10 things to check before you start your own business

10 things to check before you start your own business
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You’ve made up your mind and wish to get into the world of entrepreneurship and leave behind your life as a salaried worker. You have the idea, and you already see yourself as a brilliant company head, but there is one more thing you need to do: a brainstorming session. Indeed, it is crucial to do one so you don’t forget any important steps, that are more often than not responsible for the success of your company.

Simple sometimes rhymes with best

Not everyone is Steve Jobs, and that’s totally okay. If you have a revolutionary idea, why not, but bear in mind that this will require even more knowledge on the market, the target audience, and the possible evolution of said idea.

Creating your company on a market that has no competition is almost impossible nowadays, since other entrepreneurs also have great ideas. Favour a sector where the competition is successful. Why? Because if there is competition, then it surely means there is a space for you. It will then be up to you to differentiate yourself, for that is the key to open the door of success! Be careful though, check in advance that your idea is not in decline.

Follow a coaching program

Before you start your project, why not follow a coaching program made by a professional in the sector you want to enter? An hour or two are enough to clarify some key aspects of your project. The external opinion of the professional will allow to:

  • Approve the positive aspects of your project
  • Clarify elements that are a bit obscure
  • Give new ideas

Taking the time to study a project from A to Z is crucial. Don’t hesitate to write down the specifications of your project, that you can update as needed.

Present your idea to an audience

The goal here is to check that your idea is understandable. It needs to be clear, concise, and completed, so you can present your project in only a few sentences. This exercise will prove useful when you have to pitch your idea to a banker, an investor, a chamber of trade, etc.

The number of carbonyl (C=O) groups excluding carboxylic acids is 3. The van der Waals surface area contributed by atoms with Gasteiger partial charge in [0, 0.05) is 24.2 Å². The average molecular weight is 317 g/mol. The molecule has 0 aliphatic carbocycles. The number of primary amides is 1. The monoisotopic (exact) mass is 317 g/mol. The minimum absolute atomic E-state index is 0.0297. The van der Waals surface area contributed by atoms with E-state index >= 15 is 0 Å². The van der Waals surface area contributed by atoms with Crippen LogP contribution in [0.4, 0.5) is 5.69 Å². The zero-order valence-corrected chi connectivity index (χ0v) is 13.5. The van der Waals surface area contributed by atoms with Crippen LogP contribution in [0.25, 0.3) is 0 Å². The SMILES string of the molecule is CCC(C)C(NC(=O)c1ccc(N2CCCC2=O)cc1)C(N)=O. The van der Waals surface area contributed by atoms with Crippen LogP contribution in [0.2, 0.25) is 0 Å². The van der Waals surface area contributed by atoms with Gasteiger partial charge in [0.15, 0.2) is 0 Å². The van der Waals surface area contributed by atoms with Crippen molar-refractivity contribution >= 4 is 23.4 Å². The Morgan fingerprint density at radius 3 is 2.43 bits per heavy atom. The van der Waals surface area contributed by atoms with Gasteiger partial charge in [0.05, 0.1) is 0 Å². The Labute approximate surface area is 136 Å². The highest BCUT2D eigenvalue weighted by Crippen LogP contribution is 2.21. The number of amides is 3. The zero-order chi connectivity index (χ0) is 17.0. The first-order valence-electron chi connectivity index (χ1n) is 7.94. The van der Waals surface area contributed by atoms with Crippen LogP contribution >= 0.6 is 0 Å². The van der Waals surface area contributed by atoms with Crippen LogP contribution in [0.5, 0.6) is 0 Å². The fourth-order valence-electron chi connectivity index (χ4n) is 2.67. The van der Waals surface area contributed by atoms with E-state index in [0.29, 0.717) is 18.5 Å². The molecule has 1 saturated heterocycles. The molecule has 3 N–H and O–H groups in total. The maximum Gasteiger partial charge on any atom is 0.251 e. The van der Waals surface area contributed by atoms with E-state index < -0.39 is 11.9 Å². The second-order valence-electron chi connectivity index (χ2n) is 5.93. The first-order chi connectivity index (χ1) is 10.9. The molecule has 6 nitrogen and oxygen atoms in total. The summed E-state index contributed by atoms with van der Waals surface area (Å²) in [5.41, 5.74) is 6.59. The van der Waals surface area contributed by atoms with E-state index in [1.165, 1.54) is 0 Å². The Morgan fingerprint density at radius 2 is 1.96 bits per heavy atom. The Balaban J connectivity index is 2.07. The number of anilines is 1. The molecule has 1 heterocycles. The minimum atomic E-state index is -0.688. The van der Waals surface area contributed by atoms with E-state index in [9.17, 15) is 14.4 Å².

Write down your presentation, say it out loud to friends or family, and improve it if they don’t understand your point. Once your pitch is at its best, learn it, and you’ll use it to present your project.

Get info of the competition

The competition will give you lots of information regarding your own project. It’s not about copying what others have done (you could get into trouble for that), but to draw inspiration from them, and try to do even better.

Find out about the way they work, the way they communicate. Are they active on social media? Do they have a physical shop or is it online only? Create a note card for each competitor, or make an Excel sheet where you can enter the info of all the competitors so you can then compare them (and draw inspiration from them while you’re at it).

Create an effective business plan

The financial aspect is the sinews of war of your project. Therefore, it would be advantageous to see an accountant so they can validate your business plan. If you have to seek out an investor, they’ll ask you to see an accountant anyway, as they won’t make do with a simple business plan made on Excel, but will ask for legal documents with a lot of details (break-even point, earnings before interest, liquid assets, etc.)

Know the market